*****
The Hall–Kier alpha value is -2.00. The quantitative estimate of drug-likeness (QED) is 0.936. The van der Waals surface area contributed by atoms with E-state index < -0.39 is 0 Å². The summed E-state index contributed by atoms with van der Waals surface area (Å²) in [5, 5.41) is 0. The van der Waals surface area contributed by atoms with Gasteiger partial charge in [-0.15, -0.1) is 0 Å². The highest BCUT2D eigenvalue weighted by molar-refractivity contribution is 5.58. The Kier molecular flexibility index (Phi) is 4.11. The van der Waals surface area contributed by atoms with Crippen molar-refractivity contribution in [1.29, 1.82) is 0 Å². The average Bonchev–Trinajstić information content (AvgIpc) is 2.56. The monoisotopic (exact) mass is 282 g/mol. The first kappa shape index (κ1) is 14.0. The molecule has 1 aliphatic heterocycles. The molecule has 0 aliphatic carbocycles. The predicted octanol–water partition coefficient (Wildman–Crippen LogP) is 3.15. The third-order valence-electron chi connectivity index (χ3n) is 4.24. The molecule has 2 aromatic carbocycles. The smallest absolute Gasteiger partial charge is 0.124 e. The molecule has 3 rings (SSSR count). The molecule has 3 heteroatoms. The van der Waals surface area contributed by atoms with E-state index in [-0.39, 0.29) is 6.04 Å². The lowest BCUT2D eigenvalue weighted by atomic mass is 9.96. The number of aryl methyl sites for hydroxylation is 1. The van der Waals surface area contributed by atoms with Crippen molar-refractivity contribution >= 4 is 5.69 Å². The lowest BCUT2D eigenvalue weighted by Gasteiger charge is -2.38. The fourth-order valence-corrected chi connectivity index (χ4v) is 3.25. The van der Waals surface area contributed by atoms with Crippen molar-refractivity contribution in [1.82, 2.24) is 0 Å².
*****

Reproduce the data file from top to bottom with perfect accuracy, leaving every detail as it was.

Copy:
The Hall–Kier alpha value is -2.00. The quantitative estimate of drug-likeness (QED) is 0.936. The van der Waals surface area contributed by atoms with E-state index < -0.39 is 0 Å². The summed E-state index contributed by atoms with van der Waals surface area (Å²) in [5, 5.41) is 0. The van der Waals surface area contributed by atoms with Gasteiger partial charge in [-0.15, -0.1) is 0 Å². The highest BCUT2D eigenvalue weighted by molar-refractivity contribution is 5.58. The Kier molecular flexibility index (Phi) is 4.11. The van der Waals surface area contributed by atoms with Crippen molar-refractivity contribution in [1.29, 1.82) is 0 Å². The average Bonchev–Trinajstić information content (AvgIpc) is 2.56. The monoisotopic (exact) mass is 282 g/mol. The first kappa shape index (κ1) is 14.0. The molecule has 1 aliphatic heterocycles. The molecule has 0 aliphatic carbocycles. The predicted octanol–water partition coefficient (Wildman–Crippen LogP) is 3.15. The third-order valence-electron chi connectivity index (χ3n) is 4.24. The molecule has 2 aromatic carbocycles. The smallest absolute Gasteiger partial charge is 0.124 e. The molecule has 3 rings (SSSR count). The molecule has 3 heteroatoms. The van der Waals surface area contributed by atoms with E-state index in [-0.39, 0.29) is 6.04 Å². The lowest BCUT2D eigenvalue weighted by atomic mass is 9.96. The number of aryl methyl sites for hydroxylation is 1. The van der Waals surface area contributed by atoms with Crippen molar-refractivity contribution >= 4 is 5.69 Å². The lowest BCUT2D eigenvalue weighted by Gasteiger charge is -2.38. The fourth-order valence-corrected chi connectivity index (χ4v) is 3.25. The van der Waals surface area contributed by atoms with Crippen molar-refractivity contribution in [1.82, 2.24) is 0 Å².